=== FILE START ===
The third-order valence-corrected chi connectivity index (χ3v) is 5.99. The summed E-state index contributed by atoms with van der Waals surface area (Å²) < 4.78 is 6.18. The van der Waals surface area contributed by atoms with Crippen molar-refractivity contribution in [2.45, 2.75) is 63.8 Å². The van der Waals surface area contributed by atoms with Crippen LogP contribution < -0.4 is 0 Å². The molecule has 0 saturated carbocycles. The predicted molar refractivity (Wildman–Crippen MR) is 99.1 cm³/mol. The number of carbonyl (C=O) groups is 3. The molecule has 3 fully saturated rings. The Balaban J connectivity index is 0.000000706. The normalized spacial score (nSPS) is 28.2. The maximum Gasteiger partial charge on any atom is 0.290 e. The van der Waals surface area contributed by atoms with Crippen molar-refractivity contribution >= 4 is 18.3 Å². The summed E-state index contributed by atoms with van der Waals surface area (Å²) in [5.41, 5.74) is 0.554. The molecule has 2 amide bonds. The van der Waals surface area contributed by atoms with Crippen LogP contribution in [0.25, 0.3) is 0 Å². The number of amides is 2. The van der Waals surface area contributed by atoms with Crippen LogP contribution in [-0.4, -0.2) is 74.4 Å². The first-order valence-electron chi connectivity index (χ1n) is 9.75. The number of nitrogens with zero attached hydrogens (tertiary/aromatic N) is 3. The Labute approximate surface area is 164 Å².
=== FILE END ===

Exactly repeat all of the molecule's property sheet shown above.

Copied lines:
The third-order valence-corrected chi connectivity index (χ3v) is 5.99. The summed E-state index contributed by atoms with van der Waals surface area (Å²) < 4.78 is 6.18. The van der Waals surface area contributed by atoms with Crippen molar-refractivity contribution in [2.45, 2.75) is 63.8 Å². The van der Waals surface area contributed by atoms with Crippen LogP contribution < -0.4 is 0 Å². The molecule has 0 saturated carbocycles. The predicted molar refractivity (Wildman–Crippen MR) is 99.1 cm³/mol. The number of carbonyl (C=O) groups is 3. The molecule has 3 fully saturated rings. The Balaban J connectivity index is 0.000000706. The normalized spacial score (nSPS) is 28.2. The maximum Gasteiger partial charge on any atom is 0.290 e. The van der Waals surface area contributed by atoms with Crippen molar-refractivity contribution >= 4 is 18.3 Å². The summed E-state index contributed by atoms with van der Waals surface area (Å²) in [5.41, 5.74) is 0.554. The molecule has 2 amide bonds. The van der Waals surface area contributed by atoms with Crippen LogP contribution in [0.25, 0.3) is 0 Å². The number of amides is 2. The van der Waals surface area contributed by atoms with Crippen LogP contribution in [-0.4, -0.2) is 74.4 Å². The first-order valence-electron chi connectivity index (χ1n) is 9.75. The number of nitrogens with zero attached hydrogens (tertiary/aromatic N) is 3. The Labute approximate surface area is 164 Å².